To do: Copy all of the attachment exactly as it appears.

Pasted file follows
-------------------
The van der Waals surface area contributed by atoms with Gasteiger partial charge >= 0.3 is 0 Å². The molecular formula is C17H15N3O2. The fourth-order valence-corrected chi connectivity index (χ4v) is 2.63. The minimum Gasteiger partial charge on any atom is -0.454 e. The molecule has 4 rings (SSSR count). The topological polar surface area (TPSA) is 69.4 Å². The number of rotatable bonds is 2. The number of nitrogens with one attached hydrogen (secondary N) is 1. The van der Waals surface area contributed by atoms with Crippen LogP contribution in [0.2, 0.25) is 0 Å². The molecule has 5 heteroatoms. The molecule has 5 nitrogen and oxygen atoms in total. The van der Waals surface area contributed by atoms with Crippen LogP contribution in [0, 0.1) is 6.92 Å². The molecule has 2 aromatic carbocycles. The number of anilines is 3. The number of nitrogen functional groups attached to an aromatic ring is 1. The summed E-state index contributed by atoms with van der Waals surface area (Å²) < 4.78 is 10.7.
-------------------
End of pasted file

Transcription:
The van der Waals surface area contributed by atoms with Gasteiger partial charge >= 0.3 is 0 Å². The molecular formula is C17H15N3O2. The fourth-order valence-corrected chi connectivity index (χ4v) is 2.63. The minimum Gasteiger partial charge on any atom is -0.454 e. The molecule has 4 rings (SSSR count). The topological polar surface area (TPSA) is 69.4 Å². The number of rotatable bonds is 2. The number of nitrogens with one attached hydrogen (secondary N) is 1. The van der Waals surface area contributed by atoms with Crippen LogP contribution in [0.2, 0.25) is 0 Å². The molecule has 5 heteroatoms. The molecule has 5 nitrogen and oxygen atoms in total. The van der Waals surface area contributed by atoms with Crippen LogP contribution in [0, 0.1) is 6.92 Å². The molecule has 2 aromatic carbocycles. The number of anilines is 3. The number of nitrogen functional groups attached to an aromatic ring is 1. The summed E-state index contributed by atoms with van der Waals surface area (Å²) < 4.78 is 10.7.